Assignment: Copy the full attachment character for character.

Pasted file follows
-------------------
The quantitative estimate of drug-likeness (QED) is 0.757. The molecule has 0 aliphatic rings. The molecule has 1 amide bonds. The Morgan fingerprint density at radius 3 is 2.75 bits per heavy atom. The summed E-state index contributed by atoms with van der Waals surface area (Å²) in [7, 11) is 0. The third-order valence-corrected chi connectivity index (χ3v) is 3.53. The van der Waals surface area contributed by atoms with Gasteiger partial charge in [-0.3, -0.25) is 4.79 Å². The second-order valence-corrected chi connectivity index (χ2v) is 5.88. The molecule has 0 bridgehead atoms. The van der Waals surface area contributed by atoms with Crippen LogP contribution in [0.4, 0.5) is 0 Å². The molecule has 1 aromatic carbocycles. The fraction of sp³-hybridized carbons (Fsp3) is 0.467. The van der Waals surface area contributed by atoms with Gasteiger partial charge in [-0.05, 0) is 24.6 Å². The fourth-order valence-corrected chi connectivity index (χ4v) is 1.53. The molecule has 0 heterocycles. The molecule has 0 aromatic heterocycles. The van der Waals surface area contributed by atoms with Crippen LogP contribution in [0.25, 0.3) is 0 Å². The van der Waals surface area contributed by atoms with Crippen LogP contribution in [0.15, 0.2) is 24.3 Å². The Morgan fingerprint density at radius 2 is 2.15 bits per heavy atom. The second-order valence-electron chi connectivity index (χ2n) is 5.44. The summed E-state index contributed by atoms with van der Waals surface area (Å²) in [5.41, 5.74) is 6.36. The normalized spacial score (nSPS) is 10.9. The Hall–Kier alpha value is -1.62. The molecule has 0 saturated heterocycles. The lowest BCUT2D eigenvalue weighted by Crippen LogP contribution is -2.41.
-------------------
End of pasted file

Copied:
The quantitative estimate of drug-likeness (QED) is 0.757. The molecule has 0 aliphatic rings. The molecule has 1 amide bonds. The Morgan fingerprint density at radius 3 is 2.75 bits per heavy atom. The summed E-state index contributed by atoms with van der Waals surface area (Å²) in [7, 11) is 0. The third-order valence-corrected chi connectivity index (χ3v) is 3.53. The van der Waals surface area contributed by atoms with Gasteiger partial charge in [-0.3, -0.25) is 4.79 Å². The second-order valence-corrected chi connectivity index (χ2v) is 5.88. The molecule has 0 bridgehead atoms. The van der Waals surface area contributed by atoms with Crippen LogP contribution in [0.4, 0.5) is 0 Å². The molecule has 1 aromatic carbocycles. The fraction of sp³-hybridized carbons (Fsp3) is 0.467. The van der Waals surface area contributed by atoms with Gasteiger partial charge in [-0.05, 0) is 24.6 Å². The fourth-order valence-corrected chi connectivity index (χ4v) is 1.53. The molecule has 0 heterocycles. The molecule has 0 aromatic heterocycles. The van der Waals surface area contributed by atoms with Crippen LogP contribution in [0.25, 0.3) is 0 Å². The van der Waals surface area contributed by atoms with Crippen LogP contribution in [0.15, 0.2) is 24.3 Å². The Morgan fingerprint density at radius 2 is 2.15 bits per heavy atom. The second-order valence-electron chi connectivity index (χ2n) is 5.44. The summed E-state index contributed by atoms with van der Waals surface area (Å²) in [5.41, 5.74) is 6.36. The normalized spacial score (nSPS) is 10.9. The Hall–Kier alpha value is -1.62. The molecule has 0 saturated heterocycles. The lowest BCUT2D eigenvalue weighted by Crippen LogP contribution is -2.41.